By Harry McCracken | Friday, June 10, 2011 at 9:32 am
In “Polaroid’s SX-70: The Art and Science of the Nearly Impossible,” I had a lot to say about a single fascinating Polaroid camera. But almost everything Polaroid did was fascinating, and it didn’t all involve instant photography. I came across a lot of stuff that didn’t fit into the SX-70 story. Such as this…
Before Edwin Land invented the instant camera, he invented synthetic polarizers. He realized in the 1930s that one application of the technology would be 3D movies, but it wasn’t until 1952 that the idea took off–and only briefly at the time.
In its May 16th 1953 issue, the New Yorker published a story on Polaroid’s 3D glasses and concerns over whether they were unsanitary. Polaroid had been selling instant cameras for five years at that point, but they didn’t merit a mention in the story–Land was apparently still more famous as the polarizer guy.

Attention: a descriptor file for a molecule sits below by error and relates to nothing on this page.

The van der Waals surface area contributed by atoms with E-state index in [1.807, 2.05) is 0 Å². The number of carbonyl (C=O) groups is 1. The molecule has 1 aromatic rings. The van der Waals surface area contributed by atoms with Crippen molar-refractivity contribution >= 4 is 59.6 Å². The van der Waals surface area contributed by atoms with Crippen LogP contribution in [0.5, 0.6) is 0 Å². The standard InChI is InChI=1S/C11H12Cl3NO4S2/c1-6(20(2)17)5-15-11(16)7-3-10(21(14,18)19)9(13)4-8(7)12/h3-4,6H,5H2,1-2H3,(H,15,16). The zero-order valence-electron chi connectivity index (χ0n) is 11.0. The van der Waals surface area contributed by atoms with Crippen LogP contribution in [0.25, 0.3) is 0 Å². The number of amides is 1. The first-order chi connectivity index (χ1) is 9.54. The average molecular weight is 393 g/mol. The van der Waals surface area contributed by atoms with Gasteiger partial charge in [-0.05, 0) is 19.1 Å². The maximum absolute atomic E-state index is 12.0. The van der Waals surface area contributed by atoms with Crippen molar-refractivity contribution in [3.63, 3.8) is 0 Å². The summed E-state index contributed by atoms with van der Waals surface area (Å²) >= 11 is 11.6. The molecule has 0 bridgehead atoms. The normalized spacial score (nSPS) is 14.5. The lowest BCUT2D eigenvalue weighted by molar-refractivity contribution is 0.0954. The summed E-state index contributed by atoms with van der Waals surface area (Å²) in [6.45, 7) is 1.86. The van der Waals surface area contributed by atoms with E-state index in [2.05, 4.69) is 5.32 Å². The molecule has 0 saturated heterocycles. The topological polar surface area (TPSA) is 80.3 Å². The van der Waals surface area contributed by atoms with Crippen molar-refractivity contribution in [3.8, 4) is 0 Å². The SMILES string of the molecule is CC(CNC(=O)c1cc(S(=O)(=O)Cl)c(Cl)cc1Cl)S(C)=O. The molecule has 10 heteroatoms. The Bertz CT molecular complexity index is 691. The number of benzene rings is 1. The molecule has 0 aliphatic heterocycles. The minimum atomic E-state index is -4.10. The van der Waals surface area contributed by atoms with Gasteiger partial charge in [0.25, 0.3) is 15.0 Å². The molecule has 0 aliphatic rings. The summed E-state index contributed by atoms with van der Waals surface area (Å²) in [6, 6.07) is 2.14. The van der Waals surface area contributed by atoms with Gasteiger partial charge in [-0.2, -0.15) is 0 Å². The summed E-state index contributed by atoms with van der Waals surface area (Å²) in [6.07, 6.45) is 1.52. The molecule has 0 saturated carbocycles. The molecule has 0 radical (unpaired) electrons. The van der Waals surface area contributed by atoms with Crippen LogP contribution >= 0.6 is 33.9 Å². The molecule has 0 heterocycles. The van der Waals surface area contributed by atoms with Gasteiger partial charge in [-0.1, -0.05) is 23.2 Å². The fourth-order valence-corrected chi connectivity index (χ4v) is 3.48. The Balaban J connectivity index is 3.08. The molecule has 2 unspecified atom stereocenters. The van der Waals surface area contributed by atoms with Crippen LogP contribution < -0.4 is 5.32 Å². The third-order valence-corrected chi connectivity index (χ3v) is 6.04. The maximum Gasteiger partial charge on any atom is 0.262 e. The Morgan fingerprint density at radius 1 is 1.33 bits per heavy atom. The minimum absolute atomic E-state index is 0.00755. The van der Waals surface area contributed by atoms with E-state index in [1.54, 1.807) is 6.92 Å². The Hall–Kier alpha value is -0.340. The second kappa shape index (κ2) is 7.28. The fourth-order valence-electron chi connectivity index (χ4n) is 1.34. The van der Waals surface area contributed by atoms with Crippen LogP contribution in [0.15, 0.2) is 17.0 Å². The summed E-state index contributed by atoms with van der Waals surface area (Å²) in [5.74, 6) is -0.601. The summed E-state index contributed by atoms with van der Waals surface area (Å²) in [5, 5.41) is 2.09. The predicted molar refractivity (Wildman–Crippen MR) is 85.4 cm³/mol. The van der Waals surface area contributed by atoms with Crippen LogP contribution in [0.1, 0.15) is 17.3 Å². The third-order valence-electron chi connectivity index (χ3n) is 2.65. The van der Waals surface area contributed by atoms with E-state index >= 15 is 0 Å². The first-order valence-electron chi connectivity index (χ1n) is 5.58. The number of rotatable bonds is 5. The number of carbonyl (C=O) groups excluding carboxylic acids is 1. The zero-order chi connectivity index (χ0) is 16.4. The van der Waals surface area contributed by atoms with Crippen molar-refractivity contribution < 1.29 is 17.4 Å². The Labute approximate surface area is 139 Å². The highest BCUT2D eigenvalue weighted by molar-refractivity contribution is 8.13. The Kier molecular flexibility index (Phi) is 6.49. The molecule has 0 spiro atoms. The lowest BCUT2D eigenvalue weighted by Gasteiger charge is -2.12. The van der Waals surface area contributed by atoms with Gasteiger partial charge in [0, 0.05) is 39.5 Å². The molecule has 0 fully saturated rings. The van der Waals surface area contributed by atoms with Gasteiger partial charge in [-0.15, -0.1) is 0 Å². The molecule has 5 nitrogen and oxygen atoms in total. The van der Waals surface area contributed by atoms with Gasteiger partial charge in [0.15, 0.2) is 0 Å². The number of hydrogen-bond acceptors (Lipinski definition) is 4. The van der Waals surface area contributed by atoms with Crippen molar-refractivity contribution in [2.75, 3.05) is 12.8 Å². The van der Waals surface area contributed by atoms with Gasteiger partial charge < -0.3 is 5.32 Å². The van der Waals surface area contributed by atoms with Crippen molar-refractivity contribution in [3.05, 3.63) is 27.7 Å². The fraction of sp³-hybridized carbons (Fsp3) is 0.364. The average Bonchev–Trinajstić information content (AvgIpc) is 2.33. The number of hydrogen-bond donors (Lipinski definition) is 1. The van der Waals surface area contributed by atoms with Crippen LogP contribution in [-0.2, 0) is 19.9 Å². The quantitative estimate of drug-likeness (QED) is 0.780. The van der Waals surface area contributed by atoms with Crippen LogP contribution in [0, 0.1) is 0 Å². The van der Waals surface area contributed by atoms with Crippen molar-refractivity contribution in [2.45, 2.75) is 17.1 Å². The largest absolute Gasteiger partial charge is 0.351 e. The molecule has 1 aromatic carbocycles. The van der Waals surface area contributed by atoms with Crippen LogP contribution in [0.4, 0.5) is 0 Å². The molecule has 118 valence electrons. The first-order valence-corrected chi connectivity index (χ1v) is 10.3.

If you replaced the references to Polaroid with RealD and the one to Bwana Devil with, say, Thor, you could practically republish this story today. Fifty-eight years later, people are still freaking out over germy 3D glasses and figuring out ways to disinfect them.
And hey, I just learned that Polaroid Eyewear–a separate company from the current version of the Polaroid that sells photography-related stuff, but descended from the original Polaroid–is selling 3D glasses all over again.